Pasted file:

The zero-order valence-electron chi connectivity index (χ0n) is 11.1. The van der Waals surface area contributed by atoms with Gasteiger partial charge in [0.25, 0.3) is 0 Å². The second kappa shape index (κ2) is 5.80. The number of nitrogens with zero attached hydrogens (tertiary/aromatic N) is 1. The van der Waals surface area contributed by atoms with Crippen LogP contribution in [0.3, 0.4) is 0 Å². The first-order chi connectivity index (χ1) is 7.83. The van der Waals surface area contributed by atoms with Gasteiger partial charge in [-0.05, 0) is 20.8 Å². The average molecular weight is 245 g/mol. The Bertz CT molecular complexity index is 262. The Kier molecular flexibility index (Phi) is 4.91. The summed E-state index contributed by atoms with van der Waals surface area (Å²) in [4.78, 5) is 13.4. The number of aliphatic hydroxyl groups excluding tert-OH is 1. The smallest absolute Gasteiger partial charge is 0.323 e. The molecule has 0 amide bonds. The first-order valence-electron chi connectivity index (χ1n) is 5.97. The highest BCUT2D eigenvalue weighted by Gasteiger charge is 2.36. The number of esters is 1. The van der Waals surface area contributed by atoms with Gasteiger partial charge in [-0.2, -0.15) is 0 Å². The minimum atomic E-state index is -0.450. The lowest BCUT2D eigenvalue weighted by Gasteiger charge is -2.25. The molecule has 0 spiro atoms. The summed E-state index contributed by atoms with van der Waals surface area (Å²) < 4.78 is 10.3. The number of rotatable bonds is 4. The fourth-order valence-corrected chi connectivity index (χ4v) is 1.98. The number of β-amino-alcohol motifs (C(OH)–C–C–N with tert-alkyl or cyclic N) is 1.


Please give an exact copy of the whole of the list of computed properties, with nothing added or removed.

The zero-order valence-electron chi connectivity index (χ0n) is 11.1. The van der Waals surface area contributed by atoms with Gasteiger partial charge in [0.25, 0.3) is 0 Å². The second kappa shape index (κ2) is 5.80. The number of nitrogens with zero attached hydrogens (tertiary/aromatic N) is 1. The van der Waals surface area contributed by atoms with Crippen LogP contribution in [0.3, 0.4) is 0 Å². The first-order chi connectivity index (χ1) is 7.83. The van der Waals surface area contributed by atoms with Gasteiger partial charge in [-0.05, 0) is 20.8 Å². The average molecular weight is 245 g/mol. The Bertz CT molecular complexity index is 262. The Kier molecular flexibility index (Phi) is 4.91. The summed E-state index contributed by atoms with van der Waals surface area (Å²) in [4.78, 5) is 13.4. The number of aliphatic hydroxyl groups excluding tert-OH is 1. The smallest absolute Gasteiger partial charge is 0.323 e. The molecule has 0 amide bonds. The first-order valence-electron chi connectivity index (χ1n) is 5.97. The highest BCUT2D eigenvalue weighted by Gasteiger charge is 2.36. The number of esters is 1. The van der Waals surface area contributed by atoms with Gasteiger partial charge in [-0.2, -0.15) is 0 Å². The minimum atomic E-state index is -0.450. The lowest BCUT2D eigenvalue weighted by Gasteiger charge is -2.25. The molecule has 0 spiro atoms. The summed E-state index contributed by atoms with van der Waals surface area (Å²) < 4.78 is 10.3. The number of rotatable bonds is 4. The fourth-order valence-corrected chi connectivity index (χ4v) is 1.98. The number of β-amino-alcohol motifs (C(OH)–C–C–N with tert-alkyl or cyclic N) is 1.